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Cuddio Rhestr Erthyglau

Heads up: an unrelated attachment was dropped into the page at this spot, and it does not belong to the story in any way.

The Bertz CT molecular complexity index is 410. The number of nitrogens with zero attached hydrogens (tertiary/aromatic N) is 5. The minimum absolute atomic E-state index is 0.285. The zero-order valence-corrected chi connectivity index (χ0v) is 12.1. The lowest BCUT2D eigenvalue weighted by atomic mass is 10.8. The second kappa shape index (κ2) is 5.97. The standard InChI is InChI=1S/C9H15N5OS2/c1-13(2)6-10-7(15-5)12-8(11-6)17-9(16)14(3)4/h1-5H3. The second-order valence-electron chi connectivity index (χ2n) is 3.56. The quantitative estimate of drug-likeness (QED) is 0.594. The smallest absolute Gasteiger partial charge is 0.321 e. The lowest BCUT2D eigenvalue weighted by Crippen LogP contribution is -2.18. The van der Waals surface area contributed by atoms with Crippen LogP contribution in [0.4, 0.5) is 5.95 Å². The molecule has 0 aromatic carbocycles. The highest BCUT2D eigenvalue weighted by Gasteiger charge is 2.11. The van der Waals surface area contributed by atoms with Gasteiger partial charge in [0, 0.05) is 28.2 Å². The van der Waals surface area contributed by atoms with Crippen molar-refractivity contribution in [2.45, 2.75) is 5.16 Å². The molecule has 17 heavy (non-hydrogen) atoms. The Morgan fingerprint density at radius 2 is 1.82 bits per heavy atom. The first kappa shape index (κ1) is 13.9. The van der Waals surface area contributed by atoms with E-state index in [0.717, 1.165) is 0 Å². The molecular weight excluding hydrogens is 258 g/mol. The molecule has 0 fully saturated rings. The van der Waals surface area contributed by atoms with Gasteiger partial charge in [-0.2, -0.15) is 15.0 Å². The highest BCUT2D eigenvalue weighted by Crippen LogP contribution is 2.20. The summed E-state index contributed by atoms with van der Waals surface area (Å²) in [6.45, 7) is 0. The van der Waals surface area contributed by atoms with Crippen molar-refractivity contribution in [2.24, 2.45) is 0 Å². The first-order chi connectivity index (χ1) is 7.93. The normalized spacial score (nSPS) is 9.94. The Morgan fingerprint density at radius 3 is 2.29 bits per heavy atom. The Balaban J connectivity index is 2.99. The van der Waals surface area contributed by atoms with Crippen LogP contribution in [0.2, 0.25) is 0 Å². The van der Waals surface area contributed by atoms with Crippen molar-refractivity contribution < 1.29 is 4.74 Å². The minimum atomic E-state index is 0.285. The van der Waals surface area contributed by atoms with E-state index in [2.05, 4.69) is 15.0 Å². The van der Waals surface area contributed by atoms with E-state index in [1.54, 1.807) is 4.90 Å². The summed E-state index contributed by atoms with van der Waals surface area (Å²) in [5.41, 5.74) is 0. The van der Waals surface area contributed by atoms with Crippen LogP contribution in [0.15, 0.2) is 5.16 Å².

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JKMMyS aMORT STORY.] Robert Hetheridge, Nonentity. By HAVEN HILDE. I (ALL RIGHTS RESERVED.) Robert Hetheridgre was one of the world's nonentities; he knew it well. Sometimes he let it trouble him. That was when he wasn't thinking, when he was unphilosophio. He had long reoog-niised his true position among the dweUers upon earth, and at most times seemed pretty well content. There was nothing bright about Bob-he was a just plodder. In sartorial attachments he was negligent; in manner lachrymose; in figure stunted; in position briefly little of most thingB, much of none; in personal appear- ance unenviable. This is speaking of him as he is on the 14th of November, 1891. Standing leaning over the iron 4des of Holuorn Viaduct, and looking down on the road beneath, he owned again that all this was true. One by one he went over the category of his failings and his failures, ancr told them all over again to the lions at hid side, who made no comment, the matter being no business of theirs. c Bob's financial condition this day was very low. He had just called at a newspaper office to see if there was a "turn" for him; there was nothing, and Fo time was his own- "my priceless time," he muttered, with a laugh. Very few men owned to bearing Bob any friendship, although fewer still bore ill-will towards him. All laughed at him always. instinctively. Ill-luck was his evil genius, but he was well used to it all by now, being turned thirty years. Please, sir. can you tell me the way to Ludgate Hill Station?" Bob turned, half-startled, and faced a child of about twelve or thirteen summers, who stood, with her face all serious and her eyes wide with a vague alarm, waiting for him to answer her. It was a lovely face in its fresh youth, with the cheeks full and slightly flushed, and crowned with a glory of light brown waving curito, beneath a hat that wa.s prettiness also. For a moment he stood there petrified. Bob had never had dealings with the softer sex in any size; he had no recollection of mother, sisters he had none; in his life as yet there had come no woman, neither the want of one. Here was only a little child. yet a strangeness came over him for a. moment, and he could not answer. I have missed my way, aud-" Then he spoke and told her falteringly the right direction. he added, an(? "I am going that way," he added, ana then he stopped, afraid at his own audacity. But the child jumped eagerly at the words. "Oh! may I walk with you as far as you go on my way?" she asked. go the two set off together, he walking awkwardly, and trying to adapt his gait to his companion's, and eignally failing. She told him she had come by herself from Cat- ford to see an uncle in Hat ton-gar den, but as she had found her relative was away for some weeks, and the house all empty, she had no alternative but to return home to where she and her elder sifter lived alone. So this artless child, more fit for a rose garden than the great city in which she stood alone, was an orphan, and in her very artless- oess and simple trust told this quiet, careless- looking man her story. Her name was Bertha Stanley, and her sister Millieent earned at type-writing in a City office just sufficient to keep them comfortably. It wats Uncle's birthday, you tee, said little Bertha, as they halted ere crossing Ludgate-circus. "And I had a present for him. It wasn't much," shflf added hesitat- ingly; "only a tobacco pouch. llilly bought it. and I worked the initials. Look-" The child put her hand in the little satcthol L -he carried. Then her face turned white, and she gripped her companion s arm. Its gone,' she cried; and my purse-- stolen." All around pressed the great crowding, crushing throng of men and women, and backwards and forwards crashed the 'buses and cabs and other vehicles, but to those two in that moment there was no realisa- tion but of one thing. This world contained but two persons who were face to face with a great calamity. The little face turned whiter still-" My ticket," she said. Hetheridge, too, had gone white. He pos- sessed but the sum of one penny in his pocket. A no. what use was that in the present crisis? His brain was; never too quickly get agoing, and this was a case where he was beate'i cleanly. At las.t he spoke. "Where does your sister work?" he said. Oh. nor, no," the ehiid cried. Mill,, roust not know, she then she stopped as she saw that Milly would have to know. "I don't remember the name; it is a hani one," she added trustfully, looking up at him. It wouldn't matter if I had the ticket, would it?" she said, after a second's silence. It wwos in the purse, and-and-I haven't any money. God help you no more have I," he blurted. Man and child were facing each other then, white face looking into white face. The child was the first again to break the silence between them, and she laughed as she spoke- How poor we are," said she. What is to be done?" We must walk," he said at once, having just dismissed the last of his list of acquaint- ances who would be gentle enough in refusing to loan him a sum of money. Could you find the wa-Y I" she aeked, with the colour in her checks again. Yes," Bob said, and then once more, tihi's time hand in hand, the two set their faoee southwards. Two hours later they arrirved at their destination, and Bob was for turning back at onoe. but his little companion would not agree. You must stop and see Milly," she ilrged imperatively, n.ot knowing that that was the one reason that would drive Bob away. She saw him hesitating, and, leaning up, put her arms round his neck and kissed him. "Now will you?" she said, and he had promised .before he knew it. It was nearly tea-time, and little Bertha Jet about laying table. Bob, too, helped, and many a laugh did she have at him, and therx clumsily he dropped a saucer and broke it. "A chapiter of accidents," she cried, merrily, stooping and picking up the fragments while he stood helplessly looking on. Milly will be just wild with you." But Milly wasn't. She came in tired, yet light-hearted, about seven o'clock, and little Bertha gravely introduced Bob to her "big sister." Bob blushed as his eyes fell upon the neatly-dressed little figure of Stanley. Milly was not pretty or handsome, but she looked sweet and fair enough in Bob's eyes, and he felt something slip down from his heart, and when he went home that evening he confessed that he had never spent a happier day. The story of the lost purse had been told, and all three ha.d laughed merrily at the situation a.nd the c-ircumstanoes which had forced the two to walk home. Then Milly had very gently, and in a way in which only a woman could succeed, broached the subject of Bob's return to town and the manner of his getting there. He had shrunk from the idea of Milly lend- ing him money, but his refusal had been over-ruled, and he had compromised by accepting as a loan the esaot and the lowest amount which would take him home. On the Saturday he was to come and re-pay his great debt. Bertha decrecd, and he agreed. A new zest seemed now to have come into his life. The careless ha,bits which seemed to have taken too deep a hold upon him to be shaken off were easily uprooted. Luck was in his way next day, for he obtained first news of a big bank robbery, and put the paper for whom he did most work on the track, with the result that another good scoop was made. Bob had promised to find out if possible the date of Mr. Richard Sedgwick's nittle Bertha's uucle) return, and an inquiring he discovered that he was due back at his office on the Monday next. Glad a.t having this news to tell them on Saturday, he turned towards the Viaduct, thinking of the strange circumstances of yesterday, and pic- turing the two bright faces in his mind. Then the darkness came upon him. sud- denly, swiftly; the sunlight was blotted out, and when his aching eyes opened once again he found himself, as be saw at a glance, in a hospital bed. He had stepped into the roadway and unconsciously had crossed the track of a flying light-wheeled cab. They had picked him up insensible, and with his left arm broken. Bob's first sensation was one of maddening depress i-m. It seemed so hard, so appalling, so heartbreakinj, to be stricken just when everything appeared so bright. Then a face came up before him, little Bertha's, and it was sad and sympathetic, and his manner changed. He sent a brief message to them at Cat- ford, telling them of his accident and his whereabouts, and thus it came about that he did not keep his promise to visit them on the Saturday. Instead they came to him; nor did he pay his debt. Nearly every day they oame to visit him in his imprisonment, and one day a. tall, grim-faced gentleman accompanied them, whom Millieent intro- duced as her uncie. Mr. Richard Sedgwick. His nieces had told him Bob's story, and he had certain influence in various quarters, and he promised to exert it cn Bob'" behalf. 1 am none too soft of heart," he said gruffly and plainly. "I meddle with no one, and render cent. for cent., letting sentiment hammer at my business door in vain. In this case, however," he added, "I feel inter- ested, and I hope in a fortnight's time that you will be ready to avail yourself of what I shall doubtless have in store for you. Is that it. little. Bertha?" And the stern-faced man of the world turned to his niece, who sprang at him and kissed him lovingly. By the middle of December Bob was well enough to leave the institution, and he found himself a member of the reportoria-1 staff of the "Daily Messenger," with a decent salary and a long agreement. On Christmas Eve little Bertha was chaff- ing her big sister unmercifully, and her withering remarks seemed chiefly directed against a' new-ring which Milly was wearing. "My dearest Milly," said little cheekily, as she dropped another lump of sugar in her teacup, "Mr. Robert Hetheridge saw me home first. You came second. I shall kiss Bob to-night under the mistletoe." "Do so, darling, as often as you please." said Milly, quietly.